December 2010 COA Monthly Summary of Published Decisions

KENTUCKY COURT OF APPEALS PUBLISHED OPINIONS

DECEMBER 2010

 Minutes:

3rd 10th 17th 22nd 29t

 I. ARBITRATION

A. Kindred Nursing Centers Limited Partnership v. Sloan

2009-CA-001629 12/3/10 2010 WL 4904955

Opinion by Judge Moore; Judge Thompson and Senior Judge Lambert concurred.  The Court vacated and remanded an order of the circuit court denying appellant’s motion to compel arbitration.  The Court held that the trial court erred when it entered an order denying arbitration merely stating that the motion to compel arbitration was denied without any findings of fact or conclusions of law as required by CR 52.01.

II. CONTRACTS

A. Winkler v. Germann

2009-CA-001684 12/3/10 2010 WL 4904992

Opinion by Judge Acree; Judges VanMeter and Wine concurred.  The Court reversed and remanded an order of the circuit court finding that appellant waived venue of an action brought by appellee related to a contract between the parties allowing appellant to use land for raising sod, hay and tobacco.  The Court held that the case was effectively indistinguishable from Cash v. E’Town Furniture, 363 S.W.2d 102 (Ky. 1962) and under Cash the default judgment was void because appellant was not a resident of the county in which the action was brought, nor was he served with summons in that county, nor did he make defense to the action before the judgment was entered. The use of the word “may” in KRS 452.480 did not permit the filing of the complaint in the county of the plaintiff’s residence nor was the venue provision in the Fair Debt Collection Practices Act, 15 U.S.C. §§ 1692a-1692o, applicable.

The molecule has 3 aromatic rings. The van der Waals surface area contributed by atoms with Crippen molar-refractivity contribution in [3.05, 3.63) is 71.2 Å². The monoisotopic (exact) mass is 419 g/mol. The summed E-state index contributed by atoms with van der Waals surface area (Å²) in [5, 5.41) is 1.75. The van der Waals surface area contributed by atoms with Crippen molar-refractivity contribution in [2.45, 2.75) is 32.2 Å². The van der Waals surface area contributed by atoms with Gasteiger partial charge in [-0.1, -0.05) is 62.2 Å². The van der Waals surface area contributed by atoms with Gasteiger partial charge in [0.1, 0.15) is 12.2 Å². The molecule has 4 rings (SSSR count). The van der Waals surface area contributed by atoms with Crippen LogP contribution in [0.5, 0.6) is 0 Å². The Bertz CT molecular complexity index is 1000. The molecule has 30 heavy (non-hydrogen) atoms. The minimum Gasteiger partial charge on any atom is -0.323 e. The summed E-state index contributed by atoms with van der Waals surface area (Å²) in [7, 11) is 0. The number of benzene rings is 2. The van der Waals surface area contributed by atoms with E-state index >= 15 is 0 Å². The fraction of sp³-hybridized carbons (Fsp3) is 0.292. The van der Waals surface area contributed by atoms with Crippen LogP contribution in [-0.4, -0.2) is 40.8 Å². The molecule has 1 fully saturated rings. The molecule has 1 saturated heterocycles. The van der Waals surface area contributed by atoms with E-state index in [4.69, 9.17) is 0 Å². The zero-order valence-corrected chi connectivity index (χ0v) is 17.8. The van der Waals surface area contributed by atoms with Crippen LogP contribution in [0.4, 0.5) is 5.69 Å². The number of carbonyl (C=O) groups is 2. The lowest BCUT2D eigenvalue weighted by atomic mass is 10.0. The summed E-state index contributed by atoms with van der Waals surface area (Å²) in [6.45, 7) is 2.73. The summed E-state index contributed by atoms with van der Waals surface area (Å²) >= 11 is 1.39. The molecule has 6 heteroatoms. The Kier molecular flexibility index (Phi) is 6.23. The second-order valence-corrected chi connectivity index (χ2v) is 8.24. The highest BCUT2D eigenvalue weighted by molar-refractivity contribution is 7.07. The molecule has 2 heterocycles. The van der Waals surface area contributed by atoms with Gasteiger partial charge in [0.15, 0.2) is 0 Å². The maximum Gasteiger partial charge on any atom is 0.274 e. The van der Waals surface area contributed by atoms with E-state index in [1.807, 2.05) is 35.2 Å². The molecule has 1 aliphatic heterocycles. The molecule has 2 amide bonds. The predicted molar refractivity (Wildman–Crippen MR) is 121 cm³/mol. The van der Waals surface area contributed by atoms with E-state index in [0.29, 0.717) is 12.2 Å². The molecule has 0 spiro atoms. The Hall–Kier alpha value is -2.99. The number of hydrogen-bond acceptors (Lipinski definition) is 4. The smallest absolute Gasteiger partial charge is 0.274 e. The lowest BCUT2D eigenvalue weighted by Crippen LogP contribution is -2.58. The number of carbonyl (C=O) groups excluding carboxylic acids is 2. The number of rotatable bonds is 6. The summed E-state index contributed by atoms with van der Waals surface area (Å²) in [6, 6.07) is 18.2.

III. CRIMINAL LAW

 

A. Harscher v. Commonwealth

2009-CA-000661 5/21/10 2010 WL 2010848 Released for publication

Opinion by Judge Keller; Acting Chief Judge VanMeter and Judge Combs concurred.  The Court affirmed an order of the circuit court denying appellant’s motion to expunge his record.  The Court held that while a full pardon had the effect of removing all legal punishment for the offense and restoring one’s civil rights, it did not erase the fact that the individual was convicted and therefore, appellant’s pardon did not entitle him to expungement of his criminal record.  The Court also held that appellant could not satisfy the requirements of KRS 431.076 for expungement because he had not been found guilty of the offense nor had the charges been dismissed with prejudice.  The Court concluded that the trial court correctly denied appellant’s motion regardless of whether it applied KRS 431.076(1) or KRS 431.078.

 

B. Miller v. Commonwealth

2009-CA-000296 12/10/10 2010 WL 5018157